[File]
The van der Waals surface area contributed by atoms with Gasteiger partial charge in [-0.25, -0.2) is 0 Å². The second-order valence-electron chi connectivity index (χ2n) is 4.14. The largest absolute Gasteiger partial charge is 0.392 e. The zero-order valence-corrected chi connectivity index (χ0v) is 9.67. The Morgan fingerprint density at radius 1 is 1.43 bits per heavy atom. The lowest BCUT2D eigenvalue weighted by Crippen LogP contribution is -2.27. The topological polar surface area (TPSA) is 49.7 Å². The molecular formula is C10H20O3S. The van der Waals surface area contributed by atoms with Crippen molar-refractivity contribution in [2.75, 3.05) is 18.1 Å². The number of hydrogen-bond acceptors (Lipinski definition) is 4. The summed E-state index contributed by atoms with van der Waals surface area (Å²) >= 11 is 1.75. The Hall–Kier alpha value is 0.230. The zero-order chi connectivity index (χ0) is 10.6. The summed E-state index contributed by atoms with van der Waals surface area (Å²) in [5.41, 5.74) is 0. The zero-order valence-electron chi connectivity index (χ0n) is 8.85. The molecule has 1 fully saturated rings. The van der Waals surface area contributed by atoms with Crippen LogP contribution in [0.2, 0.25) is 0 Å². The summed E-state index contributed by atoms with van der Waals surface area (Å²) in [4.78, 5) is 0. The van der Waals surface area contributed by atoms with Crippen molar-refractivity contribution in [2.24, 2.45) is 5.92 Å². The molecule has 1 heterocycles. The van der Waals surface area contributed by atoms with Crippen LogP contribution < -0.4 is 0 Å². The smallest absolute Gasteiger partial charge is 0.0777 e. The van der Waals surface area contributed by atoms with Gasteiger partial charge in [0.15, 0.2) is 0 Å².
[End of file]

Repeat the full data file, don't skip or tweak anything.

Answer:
The van der Waals surface area contributed by atoms with Gasteiger partial charge in [-0.25, -0.2) is 0 Å². The second-order valence-electron chi connectivity index (χ2n) is 4.14. The largest absolute Gasteiger partial charge is 0.392 e. The zero-order valence-corrected chi connectivity index (χ0v) is 9.67. The Morgan fingerprint density at radius 1 is 1.43 bits per heavy atom. The lowest BCUT2D eigenvalue weighted by Crippen LogP contribution is -2.27. The topological polar surface area (TPSA) is 49.7 Å². The molecular formula is C10H20O3S. The van der Waals surface area contributed by atoms with Crippen molar-refractivity contribution in [2.75, 3.05) is 18.1 Å². The number of hydrogen-bond acceptors (Lipinski definition) is 4. The summed E-state index contributed by atoms with van der Waals surface area (Å²) >= 11 is 1.75. The Hall–Kier alpha value is 0.230. The zero-order chi connectivity index (χ0) is 10.6. The summed E-state index contributed by atoms with van der Waals surface area (Å²) in [5.41, 5.74) is 0. The zero-order valence-electron chi connectivity index (χ0n) is 8.85. The molecule has 1 fully saturated rings. The van der Waals surface area contributed by atoms with Crippen LogP contribution in [0.2, 0.25) is 0 Å². The summed E-state index contributed by atoms with van der Waals surface area (Å²) in [4.78, 5) is 0. The van der Waals surface area contributed by atoms with Crippen molar-refractivity contribution in [2.24, 2.45) is 5.92 Å². The molecule has 1 heterocycles. The van der Waals surface area contributed by atoms with Crippen LogP contribution < -0.4 is 0 Å². The smallest absolute Gasteiger partial charge is 0.0777 e. The van der Waals surface area contributed by atoms with Gasteiger partial charge in [0.15, 0.2) is 0 Å².